Marcus Stoinis has reaffirmed his desire to play Test cricket but his hopes of joining this year's Ashes squad will rely predominantly on his form in the white-ball format.
A crowded international and domestic schedule – the bugbear of players and selectors alike – means all-rounder Stoinis will almost certainly not play another first-class match this summer.
Once his campaign with the Melbourne Stars in the Big Bash League is done, Stoinis will head off to India with the Australian one-day side for five matches and two Twenty20 internationals, beginning February 24. Stoinis will then have another five ODIs against Pakistan in the United Arab Emirates from late March, when the Sheffield Shield final is held.
Marcus Stoinis will have to use white-ball form to make his case for Ashes selection.Credit:AAP
Stoinis produced 298 runs at 42.57 (three half-centuries) and 10 wickets at 25.2 in four Shield matches before Christmas but selection chairman Trevor Hohns conceded in Sydney after the Test squad for the series against Sri Lanka was announced that there was not an all-rounder who demanded selection.
Stoinis has become a mainstay of the ODI side, playing in every game last year, with his form through the three-match ODI series against India better than his statistics showed – 86 runs at 43 and four wickets at 43. His unbeaten 70 as an opener to guide the Stars home in their Melbourne derby on Saturday night was of a man maturing in the manner he plays the game.
Ideally, he would make a further impression when the Shield season resumes next month using the English Dukes cricket balls but the West Australian knows his form in the 50-over format is the only way he can now make a Test statement.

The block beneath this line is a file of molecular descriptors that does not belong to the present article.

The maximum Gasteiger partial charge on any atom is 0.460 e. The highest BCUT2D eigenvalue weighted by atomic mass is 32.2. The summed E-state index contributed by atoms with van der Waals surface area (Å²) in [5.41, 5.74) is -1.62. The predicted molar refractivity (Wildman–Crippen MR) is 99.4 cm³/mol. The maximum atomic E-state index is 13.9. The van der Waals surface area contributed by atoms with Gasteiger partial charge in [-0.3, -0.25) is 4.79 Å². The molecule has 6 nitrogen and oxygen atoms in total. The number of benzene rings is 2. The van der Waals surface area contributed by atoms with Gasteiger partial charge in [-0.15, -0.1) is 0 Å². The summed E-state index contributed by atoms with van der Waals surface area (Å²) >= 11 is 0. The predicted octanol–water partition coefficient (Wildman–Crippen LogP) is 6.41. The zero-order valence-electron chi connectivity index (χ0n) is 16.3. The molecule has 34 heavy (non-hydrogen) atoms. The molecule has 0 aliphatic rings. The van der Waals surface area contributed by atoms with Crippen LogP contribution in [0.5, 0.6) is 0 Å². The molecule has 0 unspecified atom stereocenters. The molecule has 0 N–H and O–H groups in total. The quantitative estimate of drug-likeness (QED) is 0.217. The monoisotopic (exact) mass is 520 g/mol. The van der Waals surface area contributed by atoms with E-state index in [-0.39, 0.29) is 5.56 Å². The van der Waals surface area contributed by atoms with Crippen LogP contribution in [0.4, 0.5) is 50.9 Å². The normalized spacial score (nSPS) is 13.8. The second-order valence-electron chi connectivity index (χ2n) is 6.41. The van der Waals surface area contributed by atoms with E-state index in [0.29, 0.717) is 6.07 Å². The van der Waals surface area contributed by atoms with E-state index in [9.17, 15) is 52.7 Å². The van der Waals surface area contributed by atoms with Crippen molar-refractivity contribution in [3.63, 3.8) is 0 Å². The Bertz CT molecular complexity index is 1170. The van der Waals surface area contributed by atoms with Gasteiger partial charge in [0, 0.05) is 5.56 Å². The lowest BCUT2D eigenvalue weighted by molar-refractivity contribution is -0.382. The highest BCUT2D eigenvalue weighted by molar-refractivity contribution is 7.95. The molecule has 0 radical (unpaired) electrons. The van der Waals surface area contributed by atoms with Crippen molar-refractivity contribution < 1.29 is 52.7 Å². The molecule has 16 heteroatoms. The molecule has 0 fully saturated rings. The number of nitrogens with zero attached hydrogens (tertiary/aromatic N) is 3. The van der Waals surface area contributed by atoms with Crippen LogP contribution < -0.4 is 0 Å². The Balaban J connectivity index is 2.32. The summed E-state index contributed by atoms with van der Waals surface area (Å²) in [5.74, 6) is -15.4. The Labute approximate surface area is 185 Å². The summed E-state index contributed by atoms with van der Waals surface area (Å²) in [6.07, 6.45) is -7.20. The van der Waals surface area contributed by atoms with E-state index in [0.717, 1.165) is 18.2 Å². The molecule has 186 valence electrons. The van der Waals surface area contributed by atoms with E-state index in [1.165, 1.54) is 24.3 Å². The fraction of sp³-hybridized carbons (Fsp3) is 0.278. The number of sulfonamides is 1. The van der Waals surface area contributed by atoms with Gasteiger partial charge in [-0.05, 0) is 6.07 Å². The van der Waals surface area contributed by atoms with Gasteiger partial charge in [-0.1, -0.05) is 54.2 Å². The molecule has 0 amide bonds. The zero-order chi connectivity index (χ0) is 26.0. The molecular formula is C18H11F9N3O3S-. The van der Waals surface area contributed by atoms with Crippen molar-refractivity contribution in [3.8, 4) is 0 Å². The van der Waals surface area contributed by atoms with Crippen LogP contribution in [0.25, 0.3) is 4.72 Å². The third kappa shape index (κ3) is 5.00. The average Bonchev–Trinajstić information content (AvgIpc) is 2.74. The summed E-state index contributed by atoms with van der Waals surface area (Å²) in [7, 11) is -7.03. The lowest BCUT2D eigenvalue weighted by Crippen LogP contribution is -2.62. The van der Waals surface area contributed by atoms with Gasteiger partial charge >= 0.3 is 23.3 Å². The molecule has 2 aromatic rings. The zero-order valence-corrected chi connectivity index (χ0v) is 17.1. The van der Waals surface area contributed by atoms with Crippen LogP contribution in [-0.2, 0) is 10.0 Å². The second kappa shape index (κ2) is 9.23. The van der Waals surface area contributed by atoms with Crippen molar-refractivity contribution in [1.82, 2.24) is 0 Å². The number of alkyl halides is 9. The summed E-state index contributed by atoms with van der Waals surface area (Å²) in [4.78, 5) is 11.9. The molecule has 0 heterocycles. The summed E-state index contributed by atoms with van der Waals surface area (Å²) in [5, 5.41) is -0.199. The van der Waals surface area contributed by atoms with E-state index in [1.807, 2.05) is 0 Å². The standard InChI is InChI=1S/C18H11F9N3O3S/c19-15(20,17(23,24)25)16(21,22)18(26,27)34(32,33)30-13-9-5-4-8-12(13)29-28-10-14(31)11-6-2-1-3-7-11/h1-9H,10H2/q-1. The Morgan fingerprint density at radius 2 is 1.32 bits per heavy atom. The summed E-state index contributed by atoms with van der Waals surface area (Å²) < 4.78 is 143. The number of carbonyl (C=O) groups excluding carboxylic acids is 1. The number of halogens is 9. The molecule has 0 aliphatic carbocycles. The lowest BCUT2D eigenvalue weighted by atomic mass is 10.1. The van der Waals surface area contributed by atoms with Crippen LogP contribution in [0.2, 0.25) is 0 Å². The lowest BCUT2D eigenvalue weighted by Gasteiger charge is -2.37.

"There is not much you can do. There is so much cricket. Everyone just tries to do the best they can," he said.
"Obviously, I have made it pretty public I want to be playing Test cricket but there are powers higher then me that are deciding all that sort of stuff. You just perform where you can and, hopefully, that translates in their eyes to Test cricket."
Stoinis will head to the Indian Premier League once his ODI commitments are done but then appears a lock for World Cup selection, meaning he will have to return home early from India to take part in Australia's pre-World Cup camp.
He maintained a close eye on how Indian master finisher MS Dhoni calmly guided his side home in potentially hazardous run chases in Adelaide and Melbourne, and that's the blueprint Stoinis wants to follow in the middle order.
Stoinis has received encouraging feedback from Australian coach Justin Langer.Credit:AP
Stoinis said the feedback from coach Justin Langer had been encouraging amid Australia's sixth-straight ODI series defeat – and he appeared to have embraced that message against the Renegades at Marvel Stadium with the bat and ball (3-19 off four overs).
"The feedback – obviously, there are things to improve [but] what I did [against the Renegades] is probably what he would want to see in the ODI stuff," Stoinis said.
"That was the plan with the way I batted but, unfortunately, it doesn't happen all the time. The blueprint is something like MS [Dhoni]. You watch him play – he is an absolute superstar although he has played 330 ODIs, I think I am [on] about five. So that's the blueprint.
"And with the ball, just create chances and do a job through the middle and I love bowling at the end. I like the responsibility. The feedback was good but there is a lot more to go."
Stoinis, with 24 ODIs to his credit, has been urged by former selector Mark Waugh to improve his strike-rate early in his innings. It's not the first time he has heard this although his career ODI strike rate of 96.87 proves that he does find top gear as his innings builds.
"I definitely understand that and I have heard all that before. But, as long as I am clear with my batting partner or whoever it is, if they get under pressure then that is something I need to be concerned about," he said.
"But everyone knows, and everyone is so clear about everyone's else's plan, that's part of batting as a team. As long as I end up making runs and striking at a good strike rate, and take the game deep, that is my No.1 goal rather than worry about my first 10 balls as much. It's something to work on but that is not my main focus."
His immediate focus now turns to the Stars' clash against the Adelaide Strikers in Moe on Wednesday. Having snapped a three-game losing skid, Stoinis says the Stars, with Glenn Maxwell, Peter Handscomb and Adam Zampa also back from international duty, are ready to make a run for the finals.
"I think we are going to come storming home … we will hard to stop come finals time," he said.
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